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Canyon Cinema Salon: finally… Wavelength (the city of San Francisco has been waiting)

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Please join Canyon Cinema Foundation and Black Hole Cinematheque on Monday December 14, 2015 at New Nothing Cinema for a very special presentation of Michael Snow’s Wavelength (1967).

Having not screened publicly in the San Francisco Bay Area in nearly 16 years, this groundbreaking film is an avant-garde classic heralded by Jonas Mekas as “the outstanding film of 1968… a very beautiful and important film.”  Shot in one week in December 1966,  “Michael Snow’s Wavelength consists of a single, fitful zoom across his New York loft space. Over the course of the film’s duration, furniture movers deliver a shelf, a man breaks into the loft and dies, and a woman discovers the body — all while the zoom continues relentlessly on. The zoom’s compression of time and space serves as a through-line which Snow adorns with a series of techniques — color filters, a sine-wave glissando, varied film stocks, superimposition, the aforementioned human drama — that distort our perceptions, interrogate the role of narrative in cinema, and execute a radical and transcendental break with the conventions of film language.” – (from TIFF.net)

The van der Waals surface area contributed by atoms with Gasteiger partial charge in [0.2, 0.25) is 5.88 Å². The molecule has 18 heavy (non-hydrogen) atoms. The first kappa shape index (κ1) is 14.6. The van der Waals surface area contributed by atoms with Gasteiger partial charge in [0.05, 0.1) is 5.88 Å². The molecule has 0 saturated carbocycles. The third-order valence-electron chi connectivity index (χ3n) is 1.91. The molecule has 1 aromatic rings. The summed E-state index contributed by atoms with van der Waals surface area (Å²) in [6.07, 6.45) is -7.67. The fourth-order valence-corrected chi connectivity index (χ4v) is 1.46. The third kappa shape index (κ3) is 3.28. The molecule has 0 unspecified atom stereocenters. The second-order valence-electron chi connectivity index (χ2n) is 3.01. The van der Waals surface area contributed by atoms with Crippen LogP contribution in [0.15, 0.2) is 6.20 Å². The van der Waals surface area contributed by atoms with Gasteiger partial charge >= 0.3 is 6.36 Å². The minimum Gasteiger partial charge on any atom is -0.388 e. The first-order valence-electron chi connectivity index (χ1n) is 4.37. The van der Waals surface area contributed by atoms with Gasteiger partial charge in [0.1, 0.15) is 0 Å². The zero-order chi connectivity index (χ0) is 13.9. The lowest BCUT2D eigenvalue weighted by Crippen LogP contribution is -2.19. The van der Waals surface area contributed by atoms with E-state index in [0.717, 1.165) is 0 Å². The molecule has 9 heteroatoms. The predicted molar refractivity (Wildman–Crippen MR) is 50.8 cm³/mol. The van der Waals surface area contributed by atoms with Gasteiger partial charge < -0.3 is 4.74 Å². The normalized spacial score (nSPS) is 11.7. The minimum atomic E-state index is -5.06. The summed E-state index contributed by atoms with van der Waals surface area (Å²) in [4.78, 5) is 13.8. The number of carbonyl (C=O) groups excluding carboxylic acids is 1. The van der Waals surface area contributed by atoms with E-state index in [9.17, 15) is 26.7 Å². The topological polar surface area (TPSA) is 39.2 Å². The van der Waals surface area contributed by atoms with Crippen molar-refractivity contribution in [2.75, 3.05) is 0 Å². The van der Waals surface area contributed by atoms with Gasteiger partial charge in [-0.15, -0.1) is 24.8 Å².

The Canyon Cinema Salon Series is a FREE event hosted at New Nothing Cinema (located at 16 Sherman St, off Folsom between 6th and 7th in SOMA).

7:00pm – Reception
7:30pm* – Screening
*Note: Street entrance locked at 7:30 – please arrive on time.

Refreshments for this event are provided by Ordinaire Wine – purveyors of fine natural wines.

The Canyon Cinema Salon series is made possible with generous support from the George Lucas Family Foundation and The Owsley Brown III Philanthropic Foundation.

 

“‘Wavelength’ is without precedent in the purity of its confrontation with the essence of cinema: the relationships between illusion and fact, space and time, subject and object. It is the first post-Warhol, post-Minimal movie; one of the few films to engage those higher conceptual orders which occupy modern painting and sculpture. It has rightly been described as a ‘triumph of contemplative cinema.’” – Gene Youngblood, L.A. Free Press, 1968